FILED UNDER: ,

19 Responses to THIS WEEK IN COMICS! (6/20/12 – Points, Lines, Mileposts)

  1. The Schuiten books were some of the first comics I ever read, and helped me realize how much I love the genre. So glad to hear about these new releases.

  2. Kit says:

    Contrary to some reports, I can find no indication that the new League of Extraordinary Gentlemen issue is actually being released this week

    totes out in the UK bro

  3. horus kemwer says:

    I feel like an additional image must be missing, perhaps preceding the line “On the other hand, what we’re seeing here . . . ” (I’m certainly curious to see what Schuiten makes of Osaka).

  4. Joe McCulloch says:

    That image actually is from Schuiten’s Osaka; my text is unnecessarily circuitous, I’m afraid, but what I’m saying is that the Osaka short was the last we’ve seen of Les Cités in English… I’ll try and make it clearer.

  5. Joe McCulloch says:

    Obviously in karmic payback for having to wait on Black Dossier

  6. RM Rhodes says:

    (One of my pet peeves is when people refer to comics as a genre – it’s a medium.)

    Les Portes du Possible is easily the best Schuiten and Peeters work and is one of the coolest comics I own. More than any other BD, these books make me wish I’d kept up with my high school French.

  7. Tony says:

    Hey, maybe she was refering to the “allegorical, architecturally-minded” genre.

    Also, he might be a relative of the greatest movie director ever.

  8. RM Rhodes says:

    I had considered that possibility before posting and decided to err on the side of my pet peeve. I am prepared to admit that I’m wrong and will apologize if proven to be so.

  9. Tony says:

    Speaking of the 2 spotlight picks being a Western and a book on Chaykin, thanks to the preview of the latter I just discovered that he started his career doing a racy Western strip for a military magazine, working for Wally Wood’s studio:
    SHATTUCK
    http://www.comicbookresources.com/prev_img.php?pid=12722&pg=6

    Sadly, further investigation leads nowhere:
    http://booksteveslibrary.blogspot.com.es/2009/01/shattuck.html

    <>

    …so I guess the chances of seeing a “Howard Chaykin’s SHATTUCK: The Complete Saga” are slim.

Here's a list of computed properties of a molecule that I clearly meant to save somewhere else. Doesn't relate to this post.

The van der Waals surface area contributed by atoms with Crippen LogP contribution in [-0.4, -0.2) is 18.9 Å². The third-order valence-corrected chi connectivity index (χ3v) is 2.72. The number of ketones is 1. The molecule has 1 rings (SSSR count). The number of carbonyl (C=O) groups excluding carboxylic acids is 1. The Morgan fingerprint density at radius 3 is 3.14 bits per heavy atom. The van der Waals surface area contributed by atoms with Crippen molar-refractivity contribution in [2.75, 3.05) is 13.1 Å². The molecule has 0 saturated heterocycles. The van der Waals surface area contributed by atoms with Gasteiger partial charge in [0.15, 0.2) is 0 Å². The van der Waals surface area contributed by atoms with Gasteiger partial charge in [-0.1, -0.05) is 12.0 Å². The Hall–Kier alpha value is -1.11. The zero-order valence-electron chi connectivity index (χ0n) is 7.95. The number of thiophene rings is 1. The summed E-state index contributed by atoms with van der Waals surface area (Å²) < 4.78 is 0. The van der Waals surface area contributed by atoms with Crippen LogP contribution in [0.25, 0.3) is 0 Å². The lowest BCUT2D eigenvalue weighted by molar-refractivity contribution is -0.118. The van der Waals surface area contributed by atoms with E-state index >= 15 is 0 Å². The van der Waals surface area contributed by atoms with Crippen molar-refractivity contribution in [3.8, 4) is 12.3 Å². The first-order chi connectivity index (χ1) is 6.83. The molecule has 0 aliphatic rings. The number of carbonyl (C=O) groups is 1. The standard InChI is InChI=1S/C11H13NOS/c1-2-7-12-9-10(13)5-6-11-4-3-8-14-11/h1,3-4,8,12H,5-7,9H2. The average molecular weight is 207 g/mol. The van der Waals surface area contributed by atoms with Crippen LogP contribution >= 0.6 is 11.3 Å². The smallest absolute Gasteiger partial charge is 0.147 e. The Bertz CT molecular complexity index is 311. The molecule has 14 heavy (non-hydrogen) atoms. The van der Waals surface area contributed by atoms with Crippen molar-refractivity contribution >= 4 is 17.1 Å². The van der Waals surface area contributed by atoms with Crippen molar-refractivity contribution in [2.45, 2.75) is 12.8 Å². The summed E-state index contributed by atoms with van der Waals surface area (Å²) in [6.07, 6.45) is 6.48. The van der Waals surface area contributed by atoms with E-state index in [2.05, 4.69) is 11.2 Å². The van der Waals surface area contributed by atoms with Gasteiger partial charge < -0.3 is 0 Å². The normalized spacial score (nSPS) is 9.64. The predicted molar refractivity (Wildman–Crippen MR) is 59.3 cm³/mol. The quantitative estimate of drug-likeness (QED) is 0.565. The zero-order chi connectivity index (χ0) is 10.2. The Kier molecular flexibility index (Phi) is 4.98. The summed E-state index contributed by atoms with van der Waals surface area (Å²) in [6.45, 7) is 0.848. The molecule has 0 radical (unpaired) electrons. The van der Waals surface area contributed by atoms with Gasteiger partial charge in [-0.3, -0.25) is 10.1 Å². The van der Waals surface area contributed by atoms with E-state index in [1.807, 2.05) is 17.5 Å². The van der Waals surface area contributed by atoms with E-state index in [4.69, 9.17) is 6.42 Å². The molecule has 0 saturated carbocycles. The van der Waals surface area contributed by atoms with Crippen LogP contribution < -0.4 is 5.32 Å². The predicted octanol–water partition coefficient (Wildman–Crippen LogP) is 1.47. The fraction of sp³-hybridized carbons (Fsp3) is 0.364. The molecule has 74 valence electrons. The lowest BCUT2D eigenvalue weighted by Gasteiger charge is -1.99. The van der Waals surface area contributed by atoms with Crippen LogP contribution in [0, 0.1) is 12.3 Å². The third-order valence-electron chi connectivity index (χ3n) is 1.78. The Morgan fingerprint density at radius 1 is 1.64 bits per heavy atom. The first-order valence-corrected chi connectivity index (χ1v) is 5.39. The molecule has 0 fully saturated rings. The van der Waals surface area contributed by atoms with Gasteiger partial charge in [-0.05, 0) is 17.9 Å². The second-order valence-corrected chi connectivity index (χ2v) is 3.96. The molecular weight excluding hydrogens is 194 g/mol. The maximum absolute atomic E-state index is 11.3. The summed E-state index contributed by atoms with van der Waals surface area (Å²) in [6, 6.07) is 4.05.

10. Tony says:

    http://booksteveslibrary.blogspot.com.es/2009/01/shattuck.html

    A quick check with artist Howard Chaykin, however, reveals that, “That stuff is so long lost, I wouldn’t know where to begin.”

  11. I have no idea if you actually like Tim Vigil’s stuff or not, but I’ve been reading your column for a while, and I think you might have missed this anthology that featured a story by him: http://www.comiclist.com/index.php/news/faust-artist-tim-vigil-to-return-in-indie-comics-magazine-3

  12. Joe McCulloch says:

    I genuinely do, thanks… ugh, he’s hard to keep track of. I don’t even think it’s that widely known he did half a dozen or so Image comics over the last few years (all Frank Frazetta licensed books)… but yes, thank you!

  13. Apparently I get a minor thrill out of someone mentioning Jormungand, even briefly, so: thanks.

    Nice to see more Liberty Meadows on the stands, too.

  14. Zack Soto says:

    Genuinely kind of excited about this (shut up), however: ” Rebel Studios will release four trade paperback collections – The Communion Edition – collecting Faust Acts 1-12.”
    Are you shitting me? 4 collections w/3 issues a piece??
    Can you say “cash grab”?

  15. A disreputable publishing move in service of the collected works of Tim Vigil? Thanks a lot, Zack, my innocence is now lost.

  16. Kind of a shame to respond to an expression of revelatory enthusiasm with pedantry.

  17. Scott Grammel says:

    Says the critic whose enthusiasm often carries him soaring over acres of hideous aesthetic terrain.

    That there aren’t enough bullets in the world to kill the annoying “comics genre” nonsense isn’t a good enough reason not to fire every time it rears its’ ugly head. Plus, Rhodes used quotes, so that’s like using a silencer, I think.

  18. Eddie campbell says:

    RM Rhodes says:
    (One of my pet peeves is when people refer to comics as a genre – it’s a medium.)

    The word genre has and deserves to have a much wider usage than book readers customarily give it.
    this is from the wikipedia entry on the word:

    This concept of genre originated from the classification systems created by Aristotle and Plato. Plato divided literature into the three classic genres accepted in Ancient Greece: poetry, drama, and prose. Poetry is further subdivided into epic, lyric, and drama.

    further down:

    The concept of the “hierarchy of genres” was a powerful one in artistic theory, especially between the 17th and 19th centuries. It was strongest in France, where it was associated with the Académie française which held a central role in academic art. The genres in hierarchical order are: History painting, including narrative religious mythological and allegorical subjects; Portrait painting; Genre painting or scenes of everyday life; Landscape (landscapists were the “common footmen in the Army of Art” according to the Dutch theorist Samuel van Hoogstraten) and cityscape;
    Animal painting; Still life

    To say that Comics are a genre of graphic art, or a genre of popular literature, does not appear to me to create any linguistic difficulties. But don’t let me rob you of your pet peeve.

Leave a Reply

Your email address will not be published. Required fields are marked *

You may use these HTML tags and attributes: <a href="" title=""> <abbr title=""> <acronym title=""> <b> <blockquote cite=""> <cite> <code> <del datetime=""> <em> <i> <q cite=""> <strike> <strong>